Here’s another Q&A from the wonderful Gladys Grad, the Grand Master of American Style Mah Jongg, and the brains behind the website, MahJonggMadness.
Q. I played with new people yesterday at the community club house. When they put up their exposures, they didn’t separate them, even when I asked them to. I never played that way. They said that’s how it’s done, and that’s how they do it! They gave me the impression that if I didn’t like it – too bad. Mary M, FL
A. Nice, huh? That’s a rather clear (if bloodthirsty) way of telling you “it’s their way-or-the-highway.” By “packing the exposures” it’s a strategy to throw other players off. Some will also put their jokers at the end of the individual exposure, so you won’t know which exposure it belongs to. Nasty way of not giving you a “clue” about what they’re playing. We won’t condone this in tournament play….and I can almost guaranty that the NMJL won’t either. Find a more sporting game.
I agree with Gladys although sometimes you have to decided if leaving your group is going to be worth it. Can you find another group? Can you just somehow ignore the problems that certain people cause? It may not always be so easy to find a new group.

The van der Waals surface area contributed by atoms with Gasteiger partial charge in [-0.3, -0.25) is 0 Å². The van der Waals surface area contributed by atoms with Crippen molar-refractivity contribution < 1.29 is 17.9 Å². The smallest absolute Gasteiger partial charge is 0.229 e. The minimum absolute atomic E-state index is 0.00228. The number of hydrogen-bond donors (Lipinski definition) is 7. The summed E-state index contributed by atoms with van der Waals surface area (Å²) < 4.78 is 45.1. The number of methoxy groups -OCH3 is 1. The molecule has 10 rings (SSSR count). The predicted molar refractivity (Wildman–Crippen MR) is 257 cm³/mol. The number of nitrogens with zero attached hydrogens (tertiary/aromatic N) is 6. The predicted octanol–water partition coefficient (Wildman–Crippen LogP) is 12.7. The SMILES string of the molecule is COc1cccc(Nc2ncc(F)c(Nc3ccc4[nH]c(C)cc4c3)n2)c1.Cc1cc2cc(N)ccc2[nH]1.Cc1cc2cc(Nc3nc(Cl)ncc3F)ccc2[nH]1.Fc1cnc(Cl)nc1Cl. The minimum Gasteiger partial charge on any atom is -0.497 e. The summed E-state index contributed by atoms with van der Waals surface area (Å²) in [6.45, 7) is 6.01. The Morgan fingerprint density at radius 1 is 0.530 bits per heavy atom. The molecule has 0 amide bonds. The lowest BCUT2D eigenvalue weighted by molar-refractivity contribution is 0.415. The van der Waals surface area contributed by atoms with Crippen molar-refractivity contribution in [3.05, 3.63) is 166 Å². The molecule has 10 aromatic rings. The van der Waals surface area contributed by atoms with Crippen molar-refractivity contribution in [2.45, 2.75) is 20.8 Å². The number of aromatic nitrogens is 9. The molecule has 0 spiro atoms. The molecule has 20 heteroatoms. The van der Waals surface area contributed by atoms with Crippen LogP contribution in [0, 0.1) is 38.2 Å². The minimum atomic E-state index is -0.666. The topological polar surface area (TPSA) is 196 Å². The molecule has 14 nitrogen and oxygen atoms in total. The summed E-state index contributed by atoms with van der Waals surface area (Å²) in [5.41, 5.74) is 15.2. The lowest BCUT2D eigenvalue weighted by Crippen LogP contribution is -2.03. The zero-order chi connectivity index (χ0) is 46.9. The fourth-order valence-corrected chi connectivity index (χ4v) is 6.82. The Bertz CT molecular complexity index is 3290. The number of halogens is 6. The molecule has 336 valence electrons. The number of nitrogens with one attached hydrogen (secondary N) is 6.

When I am teaching Mah Jongg, I always instruct my students to a) put the Jokers in the middle of the exposure on their racks and b) separate out the exposures, including when you call for Mah Jongg. The above photo is from a hand by one of my beginning students who completely understands where to place her Jokers and how to display her winning Mah Jongg. I try to instill within my students the fact that Mah Jongg is a friendly game (at least it is under my roof!) and that the most important part of playing is to have fun! Do you agree?
This is how the players in our group are asked to display their exposures and their Mah Jonggs.
It may not be a RULE of MJ, but it is certainly a courtesy to separate the exposures. People do get snippy about it, but I think it ruins the harmony (as Tom Sloper would say) of the game. The NMJL Card always shows spaces between exposures, so it seems like an unwritten rule to display spaces between exposure on one’s rack. And as we age, it’s hard enough for some to see across the table as it is!
Ann, I share your sentiments exactly! Well said.
Agree with Gladys 100%.
Have a question When a tile is thrown and you need it, are you required to say “call” or can you just pick it up and add it to your exposure???
What does Gladys think
I think comon courtesy to say “Pick”, “Take” “Wait”, any way your group will show acknowledgement of picking up the tile for exposure.